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The world's greatest living wrap star. Christo produces poetic jestures sometimes called art. His trademark is wrapping monuments, architectural oddities and other public objects in fabric--tons of fabric-- in an attempt to show how realism can be used to conceal objects in everyday life.
Always ludicrous and always beautiful, his works are reminiscent of the covered mystery Islamic women. Every several years he finds a new target: the Reichstag, pretty pink skirts for a chain of islands in Biscayne Bay or a "running fence" for Sonoma and Marin counties.
His projects cost millions of dollars and provide an easy laugh for detractors who despise modern art but his supporters, and there are many, call him an artistic revolutionary. There is a series of documentaries following the progress of Christo's work by filmakers Albert and David Maysles.
Say what you will about his art, Christo doesn't seem to care. His aim is to take art and beauty out of the museums and galleries of the wealthy and put it on display for all to see.
Christo Javacheff was born in Bulgaria in 1935, in the city of Gabrovo. He studied sculpture and painting at the Academy of Fine Arts in Sofia, the capital of Bulgaria. By way of Prague and Vienna, he ended up in Paris in 1958. Here he meets Jeanne-Claude Guillebon, who happens to be born the very same day as himself. They start working together and still does so. This same year he starts packaging things as art.

He moved to New York in 1964, where he were starting to receive more and more attention. Here he also started working with buildings. Four years later he wrapped a whole building - the Berner Kunsthalle.

Together with Jeanne-Claude, he now started doing larger and larger packages and projects, such as the famous Running Fence in California 1976. The following year they toured the world with an exhibition about the Running Fence project. This is now the way they work with all their projects, first several years of planning, then the installation, and finally a tour with an exhibition. Their latest large-scale project was the Wrapped Reichstag in Berlin, 1995.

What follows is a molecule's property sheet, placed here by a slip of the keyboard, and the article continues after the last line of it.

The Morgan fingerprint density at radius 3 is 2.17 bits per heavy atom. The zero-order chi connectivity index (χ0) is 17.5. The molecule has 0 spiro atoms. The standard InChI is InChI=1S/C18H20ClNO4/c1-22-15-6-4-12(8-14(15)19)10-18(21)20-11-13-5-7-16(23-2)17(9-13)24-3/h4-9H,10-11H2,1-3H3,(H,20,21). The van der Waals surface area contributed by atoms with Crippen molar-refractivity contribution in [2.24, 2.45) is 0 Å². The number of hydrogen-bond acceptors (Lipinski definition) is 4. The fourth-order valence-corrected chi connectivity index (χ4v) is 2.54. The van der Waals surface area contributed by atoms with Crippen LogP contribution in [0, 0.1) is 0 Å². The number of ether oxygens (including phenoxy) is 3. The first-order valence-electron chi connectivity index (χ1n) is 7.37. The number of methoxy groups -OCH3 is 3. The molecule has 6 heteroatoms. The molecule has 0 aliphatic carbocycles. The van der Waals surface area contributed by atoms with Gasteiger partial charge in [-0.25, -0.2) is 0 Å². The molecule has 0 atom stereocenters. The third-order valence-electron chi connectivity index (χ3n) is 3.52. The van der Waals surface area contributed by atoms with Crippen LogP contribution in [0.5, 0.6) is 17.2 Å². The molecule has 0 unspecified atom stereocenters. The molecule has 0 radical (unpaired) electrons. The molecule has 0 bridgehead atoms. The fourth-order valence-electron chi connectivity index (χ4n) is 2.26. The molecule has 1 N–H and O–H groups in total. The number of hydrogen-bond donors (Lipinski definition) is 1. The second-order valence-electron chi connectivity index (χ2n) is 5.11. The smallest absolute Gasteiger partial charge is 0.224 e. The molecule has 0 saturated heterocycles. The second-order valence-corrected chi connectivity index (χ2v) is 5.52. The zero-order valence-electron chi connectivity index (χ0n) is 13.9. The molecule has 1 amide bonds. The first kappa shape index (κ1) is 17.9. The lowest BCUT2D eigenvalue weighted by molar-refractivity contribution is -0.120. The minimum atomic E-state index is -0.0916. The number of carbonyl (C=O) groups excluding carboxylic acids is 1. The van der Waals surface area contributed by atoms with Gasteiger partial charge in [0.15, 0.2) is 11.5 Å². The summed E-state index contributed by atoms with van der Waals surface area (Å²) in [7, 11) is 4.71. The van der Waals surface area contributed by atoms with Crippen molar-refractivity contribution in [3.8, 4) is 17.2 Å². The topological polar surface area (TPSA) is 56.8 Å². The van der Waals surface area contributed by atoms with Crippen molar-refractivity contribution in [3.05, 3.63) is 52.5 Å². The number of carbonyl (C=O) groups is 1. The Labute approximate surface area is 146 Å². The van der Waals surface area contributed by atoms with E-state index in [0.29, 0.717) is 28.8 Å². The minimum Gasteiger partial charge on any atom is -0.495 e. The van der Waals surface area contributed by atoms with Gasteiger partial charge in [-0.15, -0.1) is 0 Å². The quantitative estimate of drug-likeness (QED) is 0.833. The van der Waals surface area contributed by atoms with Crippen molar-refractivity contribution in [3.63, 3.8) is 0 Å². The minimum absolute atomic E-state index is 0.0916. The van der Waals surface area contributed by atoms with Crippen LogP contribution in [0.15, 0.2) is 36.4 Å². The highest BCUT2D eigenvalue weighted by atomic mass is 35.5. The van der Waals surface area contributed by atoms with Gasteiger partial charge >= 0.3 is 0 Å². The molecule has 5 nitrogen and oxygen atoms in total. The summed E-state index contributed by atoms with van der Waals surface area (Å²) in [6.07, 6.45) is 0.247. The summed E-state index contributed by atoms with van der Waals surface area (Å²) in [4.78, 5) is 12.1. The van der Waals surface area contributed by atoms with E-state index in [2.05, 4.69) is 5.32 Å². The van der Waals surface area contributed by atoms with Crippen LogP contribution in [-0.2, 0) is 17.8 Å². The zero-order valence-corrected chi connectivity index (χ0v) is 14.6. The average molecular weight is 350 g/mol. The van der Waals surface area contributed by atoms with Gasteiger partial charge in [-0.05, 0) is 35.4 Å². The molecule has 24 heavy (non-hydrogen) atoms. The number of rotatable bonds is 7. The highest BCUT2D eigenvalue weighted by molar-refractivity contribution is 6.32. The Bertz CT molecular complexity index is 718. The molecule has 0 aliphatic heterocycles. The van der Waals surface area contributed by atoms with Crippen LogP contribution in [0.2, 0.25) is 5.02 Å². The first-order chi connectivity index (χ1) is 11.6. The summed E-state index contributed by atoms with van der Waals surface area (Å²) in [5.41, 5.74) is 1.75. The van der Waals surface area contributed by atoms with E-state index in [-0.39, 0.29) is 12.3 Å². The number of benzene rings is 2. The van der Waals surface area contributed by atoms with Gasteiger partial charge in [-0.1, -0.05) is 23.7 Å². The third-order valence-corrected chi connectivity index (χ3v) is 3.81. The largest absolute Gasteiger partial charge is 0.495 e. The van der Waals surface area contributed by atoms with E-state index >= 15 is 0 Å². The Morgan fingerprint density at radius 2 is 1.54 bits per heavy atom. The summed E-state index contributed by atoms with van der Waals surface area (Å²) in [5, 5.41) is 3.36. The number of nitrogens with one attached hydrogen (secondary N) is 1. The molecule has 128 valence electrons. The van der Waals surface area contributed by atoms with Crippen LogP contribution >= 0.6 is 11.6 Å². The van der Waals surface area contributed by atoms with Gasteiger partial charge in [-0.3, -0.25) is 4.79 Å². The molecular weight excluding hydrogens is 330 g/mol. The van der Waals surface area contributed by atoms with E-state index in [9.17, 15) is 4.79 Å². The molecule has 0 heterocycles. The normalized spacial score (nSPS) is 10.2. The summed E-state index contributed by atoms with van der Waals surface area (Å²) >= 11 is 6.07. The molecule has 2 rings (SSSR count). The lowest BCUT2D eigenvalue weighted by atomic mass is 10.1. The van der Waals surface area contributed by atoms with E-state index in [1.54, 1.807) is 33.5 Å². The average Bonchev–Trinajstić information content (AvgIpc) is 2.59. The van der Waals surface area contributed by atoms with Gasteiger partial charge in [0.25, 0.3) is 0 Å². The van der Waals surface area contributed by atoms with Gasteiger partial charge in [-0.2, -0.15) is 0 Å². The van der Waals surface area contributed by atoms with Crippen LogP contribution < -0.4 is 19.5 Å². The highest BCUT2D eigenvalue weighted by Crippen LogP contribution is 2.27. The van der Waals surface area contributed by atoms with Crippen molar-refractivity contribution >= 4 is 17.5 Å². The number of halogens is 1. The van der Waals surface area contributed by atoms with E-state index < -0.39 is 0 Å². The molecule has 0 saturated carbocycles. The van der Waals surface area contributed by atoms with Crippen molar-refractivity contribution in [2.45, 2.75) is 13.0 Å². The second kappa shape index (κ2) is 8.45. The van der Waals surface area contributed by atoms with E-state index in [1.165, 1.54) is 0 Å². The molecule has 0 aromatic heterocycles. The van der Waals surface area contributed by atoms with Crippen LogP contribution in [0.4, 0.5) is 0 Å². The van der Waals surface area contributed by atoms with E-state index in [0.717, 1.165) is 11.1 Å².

The works by the Christos, which are made of manufactured materials, still create a meaningful connection with the environment, even if their purpose is not always entirely obvious. In their many pieces, including “Running Fence” and “Surrounded Islands”, the intent doesn’t merely lie in creating an aesthetically pleasing piece of environmental art, which many observers have assumed. A major part of the intended meaning exists in the steps the Christos take to allow their piece to be built. Before creating a work of art, they often have to fill out hundreds of environmental impact sheets as well as report to committees that don’t want the piece to see completion. Despite the environmental controversy that follows the Christos’ pieces, the Christos never intend to disrupt the environment in a permanent way, and their art is not about creating a dominating sculpture (such as works my Michael Heizer). The finished artworks cause little to no damage to the environment and the pieces are always temporary. However, the finished artworks are also very extravagant and time consuming, and the Christos hire local construction workers to build the projects. By hiring local workers, the piece gains a sense of unity and belongingness at the site. The beginning struggle that transitions into warmhearted welcomes from the construction workers brings consciousness to the land and people, which is a major part of the artwork and meanings implied.

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